With child tax credit stance, Manchin runs afoul of former faith allies

Sen. Joe Manchin, D-West Virginia, speaks during a Senate Appropriations Committee hearing on Capitol Hill in Washington April 20, 2021. (CNS/Oliver Contreras, Pool via Reuters)

Sen. Joe Manchin, D-West Virginia, speaks during a Senate Appropriations Committee hearing on Capitol Hill in Washington April 20, 2021. (CNS/Oliver Contreras, Pool via Reuters)

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As Democrats struggle to revive talks over the stalled Build Back Better bill, Sen. Joe Manchin is facing pushback from a spectrum of religious groups frustrated by his position on the child tax credit — including conservative-leaning faith organizations whose concerns he has championed in the past.

Debate over the Build Back Better Act, a sweeping social programs proposal and a core part of President Joe Biden's domestic agenda, ground to a halt in December when Manchin declared he wouldn't vote for the bill.

According to The Washington Post, negotiations broke down after the West Virginia Democrat floated an alternative proposal to White House officials that maintained elements of the original legislation but omitted an expansion of the child tax credit, a popular provision that provides financial assistance to parents with children.

This week, Manchin told reporters he supports a child tax credit, which advocates say helps prevent child poverty — but only if it includes a work requirement for parents wishing to receive the benefit.

"I think there should be a work requirement," Manchin told Business Insider. "I've been very, very direct on that."

The plan would bar some of the poorest families from accessing the benefit, which was expanded last year under Biden's stimulus law to allow most families to receive monthly payments of up to $300 per child. But the expansion expired last month, and if Manchin's proposal for a work requirement — which he has suggested for months — were to become the new norm, families that do not pay federal income taxes due to lack of income would not receive the checks.

Manchin, a Catholic Democrat, is now at odds with religious groups such as the U.S. Conference of Catholic Bishops, a group whose positions he has promoted in the past: When the bishops' conference, National Association of Evangelicals, Orthodox Union and other faith groups raised concerns about a provision of the Build Back Better bill requiring faith-run prekindergarten and child care programs to comply with federal nondiscrimination statutes, the West Virginia senator reportedly advocated for a change.

But when asked about the child tax credit, bishops' conference spokesperson Chieko Noguchi pointed to a Sept. 7 letter from bishops voicing support for the benefit expansion. The authors argued, "It is especially important that the credit remain fully refundable to ensure the most economically vulnerable children benefit from this family support."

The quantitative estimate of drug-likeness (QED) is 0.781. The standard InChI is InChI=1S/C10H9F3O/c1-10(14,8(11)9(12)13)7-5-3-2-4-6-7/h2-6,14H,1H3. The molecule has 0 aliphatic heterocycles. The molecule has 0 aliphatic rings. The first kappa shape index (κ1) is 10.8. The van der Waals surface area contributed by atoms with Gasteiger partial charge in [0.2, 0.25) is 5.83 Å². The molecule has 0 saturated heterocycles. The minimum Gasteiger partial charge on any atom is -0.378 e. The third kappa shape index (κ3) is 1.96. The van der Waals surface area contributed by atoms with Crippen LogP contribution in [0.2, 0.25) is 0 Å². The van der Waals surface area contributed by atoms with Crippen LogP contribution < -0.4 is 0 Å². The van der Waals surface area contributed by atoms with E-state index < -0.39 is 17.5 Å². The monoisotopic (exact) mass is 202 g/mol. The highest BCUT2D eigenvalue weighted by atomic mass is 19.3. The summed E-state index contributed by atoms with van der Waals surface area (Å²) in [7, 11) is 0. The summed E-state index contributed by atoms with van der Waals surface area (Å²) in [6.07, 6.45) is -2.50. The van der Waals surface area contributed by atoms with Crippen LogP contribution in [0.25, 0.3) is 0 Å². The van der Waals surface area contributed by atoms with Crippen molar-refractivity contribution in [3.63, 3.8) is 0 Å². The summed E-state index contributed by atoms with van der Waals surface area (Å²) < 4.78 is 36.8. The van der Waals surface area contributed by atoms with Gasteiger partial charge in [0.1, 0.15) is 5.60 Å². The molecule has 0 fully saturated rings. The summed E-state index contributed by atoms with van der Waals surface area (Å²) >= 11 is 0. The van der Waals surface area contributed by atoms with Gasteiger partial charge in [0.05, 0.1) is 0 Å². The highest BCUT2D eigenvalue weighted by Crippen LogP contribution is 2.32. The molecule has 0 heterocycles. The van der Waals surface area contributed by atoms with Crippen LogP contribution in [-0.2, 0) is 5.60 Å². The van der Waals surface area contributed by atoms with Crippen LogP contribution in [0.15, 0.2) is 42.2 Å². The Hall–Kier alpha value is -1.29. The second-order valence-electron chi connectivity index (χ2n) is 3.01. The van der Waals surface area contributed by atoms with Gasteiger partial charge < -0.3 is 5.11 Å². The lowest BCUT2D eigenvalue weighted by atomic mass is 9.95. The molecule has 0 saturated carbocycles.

Noguchi said the conference is "concerned that work requirements would undermine this goal and put the credit out of reach for those neediest children and their families."

Manchin's proposal has also pitted him against the National Association of Evangelicals. While the group has not taken a position on the Build Back Better Act as a whole, Galen Carey, the group's vice president for government relations, has appeared at faith-themed events to express support for the bill's child tax credit provision.

Asked this week about tying work requirements to the child tax credit, Carey was quick to express disapproval.

"We support making the child tax credit fully available to the families who need the help the most," he said in a statement. "Work is critically important to human dignity but having a particular level of earned family income should not be a prerequisite to accessing support for their children. Full CTC refundability is what makes it such a powerful anti-poverty tool."

In a previous statement sent to Religion News Service in December, Carey noted the benefit has enjoyed bipartisan support in the past and "has been expanded by both Republicans and Democrats."

"Congress should act urgently to extend the Child Tax Credit, whether as part of a larger package or as a separate bill," the statement read.

Representatives for Manchin did not immediately respond to questions about the religious pushback, but faith groups have condemned Manchin's position for months. Chief among them: the Poor People's Campaign, a faith-led activist group that often advocates for liberal-leaning legislation. Poor People's Campaign leaders staged large protests decrying Manchin throughout 2021 for several reasons, including opposition to his stance on the child tax credit.

While discussing Manchin's suggestion of work requirements during a September news conference, the Rev. Liz Theoharis, co-chair of the Poor People's Campaign, described the idea as a "regression back to the tired debate of deserving and undeserving poor."

She noted some Republicans have justified work requirements in other contexts by invoking a New Testament Scripture passage, 2 Thessalonians 3:10, which reads: "Anyone unwilling to work should not eat." She insisted the passage, when taken in context, "does not blame the poor for moral failures that lead to poverty, nor does it suggest that work requirements should be attached to social programs."

She added: "There is a moral critique, there is a constitutional critique, of the wealthy benefiting off the work of others, and other ways that the rich punish and oppress the poor."

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